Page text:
Senior officials from Baghdad were in Washington Thursday for preliminary talks on the US military presence in Iraq, ahead of an upcoming meeting between leaders of the two countries, the Pentagon said in a statement.
US President Joe Biden is set to host Iraq’s Prime Minister Mustafa al-Kadhemi at the White House on Monday, and Kadhemi is expected to push for a concrete timetable of foreign troop withdrawal.
On Thursday Mara Karlin, Acting Assistant Secretary of Defence for International Security Affairs, hosted Iraqi National Security Advisor Qassem al-Araji and a military delegation, Pentagon spokesman John Kirby said in a statement.
Both sides “reaffirmed the importance of the US-Iraq bilateral security relationship” as well as “the long-term US-Iraq security cooperation partnership and areas for cooperation beyond counterterrorism.”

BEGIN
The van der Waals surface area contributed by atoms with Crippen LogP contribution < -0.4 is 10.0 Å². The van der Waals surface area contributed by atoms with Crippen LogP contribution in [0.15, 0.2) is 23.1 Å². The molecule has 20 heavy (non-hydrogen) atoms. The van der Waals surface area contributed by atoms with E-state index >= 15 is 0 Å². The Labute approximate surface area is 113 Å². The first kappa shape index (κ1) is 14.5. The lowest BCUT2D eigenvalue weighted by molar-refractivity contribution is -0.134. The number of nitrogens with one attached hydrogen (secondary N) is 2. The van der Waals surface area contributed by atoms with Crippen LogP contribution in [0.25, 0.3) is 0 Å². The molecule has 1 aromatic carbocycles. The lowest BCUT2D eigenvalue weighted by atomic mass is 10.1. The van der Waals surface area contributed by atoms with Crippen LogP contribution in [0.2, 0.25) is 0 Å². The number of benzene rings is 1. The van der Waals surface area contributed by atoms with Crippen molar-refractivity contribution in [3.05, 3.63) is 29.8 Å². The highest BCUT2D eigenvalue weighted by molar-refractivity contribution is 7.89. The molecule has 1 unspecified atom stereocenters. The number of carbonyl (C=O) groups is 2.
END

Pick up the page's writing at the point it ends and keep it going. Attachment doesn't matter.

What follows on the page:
Secretary of Defence Lloyd Austin joined the group to reaffirm his support for “the US-Iraq strategic partnership.”
Talks are set to resume on Friday.
Some 3,500 foreign troops are in Iraqi territory, including 2,500 Americans, who have been posted to help fight the Islamic State group since 2014.
The implementation of their withdrawal could take years.
Iraq, long an arena for bitter rivalry between the United States and Iran despite their shared enmity towards the IS, has seen growing numbers of rocket and drone attacks on US targets in recent months.
Last week Iraq’s leader met with visiting US envoy Brett McGurk in Baghdad to discuss foreign troop withdrawal, his office in statement.